Head & Neck Cancer Support Group
Kirklin Clinic – Birmingham, AL
distributed by American Cancer Society, edited by Pat Sanders
Thursday, 12 Sep 2002
One year ago today I joined the ranks of the Larys. I am not a big one for anniversaries, but this one is going to be hard to forget. They blew up the World Trade Center Towers on the Tuesday, and they ripped out my larynx on the Wednesday. I have a feeling the news media will be reminding me of this anniversary for a lot of years to come.
I was feeling pretty sorry for myself before the operation, and the time in the hospital was difficult. Soon I was out of the hospital, and had to deal with the real world. Within days of getting back home, my support network vanished, and I had to get back to the task of living. My daughter (then 15 months) still got up every morning and someone had to play with her. Her breakfast had to be made and of course her diapers had to be changed. (At least now I don't smell them.)
Two weeks after getting out of the hospital I had my first TEP installed, and the last barrier to normal existence was removed.
A year later, it all seems like such a non-event. The sun still rises in the east, waking me up long before I consider appropriate, and sets in the west long before my daughter wants to go to bed. I now have to deal with the daily war against mucus, but that is more of an annoyance than a tragedy. My daughter now tries to talk by pressing her thumb into her neck with rather unsatisfactory results. I guess I should get a hands free device.
Overall, it seems that I have been happier in the last 12 months than I have been in years. The cancer and the laryngectomy are not the reason for this happiness, but contrary to my fears, they could not steal it away from me either.
Kevin Berry, Toronto firstname.lastname@example.org
THE RIGHT TOUCH IV
Fourth in a series of articles about self-massage and stretching
Hi there. We are here again in the series on stretching and self-massage. In the previous three sessions, we covered the chest and back, ribs and breathing apparatus, shoulders and neck. We discussed that there are various tools to use in massage and even incorporated a tennis ball and a towel in our sessions. You may want to consider reading, or having someone read, these sessions into a tape recorder and playing them back as you stretch or do self-massage. If you do so, then be sure to do it slowly, giving yourself time to do each of the movements or exercises.
In this session, we will focus directly on healing on and around the laryngectomy site. As you may know, there are different types of laryngectomy surgeries, and each has it’s own purpose and focus but these surgeries have in common the trauma on the tissues of the neck and surrounding areas. Lymph nodes and glands are often removed, destroyed, or aggravated. There is scar tissue, and radiation may have taken its toll on the skin and underlying tissues. I have found that the amount of self-care information offered to post-surgery patients does not include self-massage. Remember that this is YOUR body we are talking about here and it is time for you to realize that YOU are in charge of it! So, off we go! It is time to really explore and discover what your particular needs are around your surgery site.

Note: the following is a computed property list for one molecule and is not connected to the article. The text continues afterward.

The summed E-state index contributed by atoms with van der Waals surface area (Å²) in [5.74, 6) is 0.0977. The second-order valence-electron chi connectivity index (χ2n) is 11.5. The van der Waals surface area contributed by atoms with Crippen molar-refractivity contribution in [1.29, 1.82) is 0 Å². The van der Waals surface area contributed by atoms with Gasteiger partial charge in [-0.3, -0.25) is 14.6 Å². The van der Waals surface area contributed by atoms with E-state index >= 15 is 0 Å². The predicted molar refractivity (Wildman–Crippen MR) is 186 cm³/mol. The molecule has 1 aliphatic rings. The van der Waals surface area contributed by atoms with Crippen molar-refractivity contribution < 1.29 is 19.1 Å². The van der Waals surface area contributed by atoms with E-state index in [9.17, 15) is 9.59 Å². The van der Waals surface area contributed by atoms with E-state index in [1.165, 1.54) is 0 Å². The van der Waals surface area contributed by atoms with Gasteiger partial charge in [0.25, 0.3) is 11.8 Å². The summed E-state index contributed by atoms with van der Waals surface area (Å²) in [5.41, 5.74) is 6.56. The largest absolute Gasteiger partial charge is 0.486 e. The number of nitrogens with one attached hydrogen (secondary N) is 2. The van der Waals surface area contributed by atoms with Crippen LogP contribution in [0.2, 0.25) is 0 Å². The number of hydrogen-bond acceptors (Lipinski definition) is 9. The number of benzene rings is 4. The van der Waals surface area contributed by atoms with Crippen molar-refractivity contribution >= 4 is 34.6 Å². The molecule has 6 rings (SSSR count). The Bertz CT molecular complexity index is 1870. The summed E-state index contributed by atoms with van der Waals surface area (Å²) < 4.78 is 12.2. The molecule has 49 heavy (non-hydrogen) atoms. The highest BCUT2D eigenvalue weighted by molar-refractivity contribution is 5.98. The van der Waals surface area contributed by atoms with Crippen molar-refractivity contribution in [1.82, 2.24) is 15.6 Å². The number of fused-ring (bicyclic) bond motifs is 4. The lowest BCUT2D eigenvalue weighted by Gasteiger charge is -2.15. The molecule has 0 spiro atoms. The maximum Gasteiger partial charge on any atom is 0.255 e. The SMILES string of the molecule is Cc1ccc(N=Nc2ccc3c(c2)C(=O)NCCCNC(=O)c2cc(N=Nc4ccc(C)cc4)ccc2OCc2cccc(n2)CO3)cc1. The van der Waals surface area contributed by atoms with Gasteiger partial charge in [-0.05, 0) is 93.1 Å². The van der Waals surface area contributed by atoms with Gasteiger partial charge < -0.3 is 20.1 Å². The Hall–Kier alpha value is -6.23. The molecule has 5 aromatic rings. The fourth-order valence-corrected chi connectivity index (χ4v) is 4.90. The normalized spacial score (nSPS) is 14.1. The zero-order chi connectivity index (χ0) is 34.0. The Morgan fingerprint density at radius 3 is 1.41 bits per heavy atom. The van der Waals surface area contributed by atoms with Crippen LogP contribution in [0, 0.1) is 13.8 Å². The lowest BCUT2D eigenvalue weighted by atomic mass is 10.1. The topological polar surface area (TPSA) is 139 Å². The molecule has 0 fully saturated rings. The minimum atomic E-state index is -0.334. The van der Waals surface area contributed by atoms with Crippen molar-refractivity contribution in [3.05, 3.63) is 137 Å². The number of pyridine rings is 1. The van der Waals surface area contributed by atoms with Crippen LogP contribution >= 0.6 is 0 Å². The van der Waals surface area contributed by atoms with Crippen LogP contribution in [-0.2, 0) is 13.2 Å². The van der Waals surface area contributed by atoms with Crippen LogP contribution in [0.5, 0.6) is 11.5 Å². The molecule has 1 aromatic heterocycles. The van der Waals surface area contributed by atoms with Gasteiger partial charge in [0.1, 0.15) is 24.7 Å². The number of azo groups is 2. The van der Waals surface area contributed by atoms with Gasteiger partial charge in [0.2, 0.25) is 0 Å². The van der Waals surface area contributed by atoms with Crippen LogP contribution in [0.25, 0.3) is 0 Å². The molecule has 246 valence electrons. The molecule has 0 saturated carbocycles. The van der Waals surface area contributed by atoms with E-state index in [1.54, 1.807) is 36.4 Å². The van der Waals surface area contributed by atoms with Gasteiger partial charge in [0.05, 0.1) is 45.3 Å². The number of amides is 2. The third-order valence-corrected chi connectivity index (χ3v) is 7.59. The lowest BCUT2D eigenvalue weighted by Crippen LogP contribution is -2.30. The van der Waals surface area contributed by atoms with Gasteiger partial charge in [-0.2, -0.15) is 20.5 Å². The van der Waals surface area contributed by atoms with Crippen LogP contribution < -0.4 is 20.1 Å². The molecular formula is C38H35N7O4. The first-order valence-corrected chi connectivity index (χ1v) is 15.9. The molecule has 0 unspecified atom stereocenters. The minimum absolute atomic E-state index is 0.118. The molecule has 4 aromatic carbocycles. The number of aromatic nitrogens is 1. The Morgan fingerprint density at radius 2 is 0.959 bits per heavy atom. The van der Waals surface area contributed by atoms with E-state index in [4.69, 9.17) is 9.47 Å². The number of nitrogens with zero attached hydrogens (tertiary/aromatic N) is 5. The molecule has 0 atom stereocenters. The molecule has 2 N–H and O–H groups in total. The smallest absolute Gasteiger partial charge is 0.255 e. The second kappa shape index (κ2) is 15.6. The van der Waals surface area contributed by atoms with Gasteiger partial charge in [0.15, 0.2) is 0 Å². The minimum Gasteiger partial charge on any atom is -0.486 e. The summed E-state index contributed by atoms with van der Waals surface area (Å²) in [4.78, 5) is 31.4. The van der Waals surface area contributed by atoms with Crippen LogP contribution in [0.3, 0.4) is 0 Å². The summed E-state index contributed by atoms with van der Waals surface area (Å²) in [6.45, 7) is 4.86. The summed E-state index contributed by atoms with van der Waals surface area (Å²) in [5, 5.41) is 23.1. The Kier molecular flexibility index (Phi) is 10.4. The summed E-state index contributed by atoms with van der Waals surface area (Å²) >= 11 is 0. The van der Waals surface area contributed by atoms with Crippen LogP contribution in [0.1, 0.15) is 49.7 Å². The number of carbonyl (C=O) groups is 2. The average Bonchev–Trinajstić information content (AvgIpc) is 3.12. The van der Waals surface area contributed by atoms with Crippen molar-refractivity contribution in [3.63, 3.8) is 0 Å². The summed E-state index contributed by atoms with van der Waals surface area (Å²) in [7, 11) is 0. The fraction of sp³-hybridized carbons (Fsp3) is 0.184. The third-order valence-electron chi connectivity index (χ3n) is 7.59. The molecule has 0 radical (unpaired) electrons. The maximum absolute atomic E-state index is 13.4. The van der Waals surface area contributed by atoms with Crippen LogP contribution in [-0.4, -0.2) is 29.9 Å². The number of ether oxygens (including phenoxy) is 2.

To do this massage, you will need some cream or lotion. I prefer to use cocoa butter, which, in its pure form, is solid. Cocoa butter is very emollient and penetrates into the tissues as well, allowing for the perfect amount of friction necessary to do the massage. Pure cocoa butter is available at the beauty supply store and at most pharmacies. If you cannot find it, any cream is better than none.
In today’s massage, your hands will be your tools. You will sit in a very comfortable chair (a recliner is great) for this session. You can also prop yourself in the bed or on the sofa with lots of cushions or pillows for support. First, while sitting or standing, a little warm up exercise. Place the palms of your hands together about six inches in front of your chest, fingers matching, and point your fingers away from you. Your thumbs are pointing up. Spread your hands out, fingers still matching. See how wide you can make the spaces between your fingers Use the fingers on your right hand to gently stretch the fingers on your left hand by pushing them back, giving a good stretch through the wrist and then reverse the stretch. Hold to a count of ten on each side and repeat three times. Give your hands a good shake out. Gently pull each finger and each of your thumbs. Pinch all the way around the ends of your fingertips. Clap twice. Give your hands a brisk rub on both palm and back side. Now, on to the massage.
We will begin with a relaxation exercise. Reclining comfortably, close your eyes and watch your breath. Without changing your breath, you might notice that it gets slower and more regular by just watching it. Allow yourself a few breaths to let go of anything that is distracting you. Allow thoughts and images to come into the forefront of your mind, and then allow then to escape your immediate thinking by breathing them out with a breath of relaxing air. You might want to imagine that your lungs are filled by a large balloon, and that balloon fills from the top to the middle to the bottom as you breathe in, and that the balloon empties from bottom to middle to top as you breathe out. Filling top to middle to bottom and letting go from bottom to middle to top. Allow yourself a few breaths to get the sensation of letting go of any stress as you breathe out, and filling up with a sense of calm, relaxing energy as you breathe in. Filling up and letting go. Give yourself a few moments to deal with the images that come into your mind, letting them go as you breathe, and getting in touch with a sense of inner calm.